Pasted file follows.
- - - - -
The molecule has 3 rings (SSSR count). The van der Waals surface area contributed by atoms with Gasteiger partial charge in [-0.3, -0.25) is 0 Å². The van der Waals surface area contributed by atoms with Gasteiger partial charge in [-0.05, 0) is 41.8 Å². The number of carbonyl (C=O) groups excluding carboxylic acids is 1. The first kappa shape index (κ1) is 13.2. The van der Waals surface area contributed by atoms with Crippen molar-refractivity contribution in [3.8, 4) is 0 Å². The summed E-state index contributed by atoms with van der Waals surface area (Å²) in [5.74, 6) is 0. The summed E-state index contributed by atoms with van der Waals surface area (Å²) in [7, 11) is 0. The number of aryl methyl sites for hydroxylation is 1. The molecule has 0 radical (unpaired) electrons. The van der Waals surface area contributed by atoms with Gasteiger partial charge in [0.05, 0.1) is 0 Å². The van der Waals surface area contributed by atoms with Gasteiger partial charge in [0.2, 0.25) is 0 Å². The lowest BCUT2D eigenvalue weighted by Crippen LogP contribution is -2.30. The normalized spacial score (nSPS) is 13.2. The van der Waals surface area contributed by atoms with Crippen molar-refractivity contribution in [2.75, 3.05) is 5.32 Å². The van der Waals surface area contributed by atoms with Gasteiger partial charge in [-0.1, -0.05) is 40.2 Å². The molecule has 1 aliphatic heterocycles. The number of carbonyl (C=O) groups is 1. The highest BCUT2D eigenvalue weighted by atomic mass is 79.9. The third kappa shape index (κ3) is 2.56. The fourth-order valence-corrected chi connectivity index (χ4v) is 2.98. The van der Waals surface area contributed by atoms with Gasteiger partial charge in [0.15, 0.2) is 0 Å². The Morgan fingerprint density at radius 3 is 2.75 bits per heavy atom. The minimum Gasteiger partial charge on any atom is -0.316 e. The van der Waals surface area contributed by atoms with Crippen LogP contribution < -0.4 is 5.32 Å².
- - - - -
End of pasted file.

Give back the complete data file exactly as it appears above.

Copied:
The molecule has 3 rings (SSSR count). The van der Waals surface area contributed by atoms with Gasteiger partial charge in [-0.3, -0.25) is 0 Å². The van der Waals surface area contributed by atoms with Gasteiger partial charge in [-0.05, 0) is 41.8 Å². The number of carbonyl (C=O) groups excluding carboxylic acids is 1. The first kappa shape index (κ1) is 13.2. The van der Waals surface area contributed by atoms with Crippen molar-refractivity contribution in [3.8, 4) is 0 Å². The summed E-state index contributed by atoms with van der Waals surface area (Å²) in [5.74, 6) is 0. The summed E-state index contributed by atoms with van der Waals surface area (Å²) in [7, 11) is 0. The number of aryl methyl sites for hydroxylation is 1. The molecule has 0 radical (unpaired) electrons. The van der Waals surface area contributed by atoms with Gasteiger partial charge in [0.05, 0.1) is 0 Å². The van der Waals surface area contributed by atoms with Gasteiger partial charge in [0.2, 0.25) is 0 Å². The lowest BCUT2D eigenvalue weighted by Crippen LogP contribution is -2.30. The normalized spacial score (nSPS) is 13.2. The van der Waals surface area contributed by atoms with Crippen molar-refractivity contribution in [2.75, 3.05) is 5.32 Å². The van der Waals surface area contributed by atoms with Gasteiger partial charge in [-0.1, -0.05) is 40.2 Å². The molecule has 1 aliphatic heterocycles. The number of carbonyl (C=O) groups is 1. The highest BCUT2D eigenvalue weighted by atomic mass is 79.9. The third kappa shape index (κ3) is 2.56. The fourth-order valence-corrected chi connectivity index (χ4v) is 2.98. The van der Waals surface area contributed by atoms with Gasteiger partial charge in [0.15, 0.2) is 0 Å². The Morgan fingerprint density at radius 3 is 2.75 bits per heavy atom. The minimum Gasteiger partial charge on any atom is -0.316 e. The van der Waals surface area contributed by atoms with Crippen LogP contribution < -0.4 is 5.32 Å².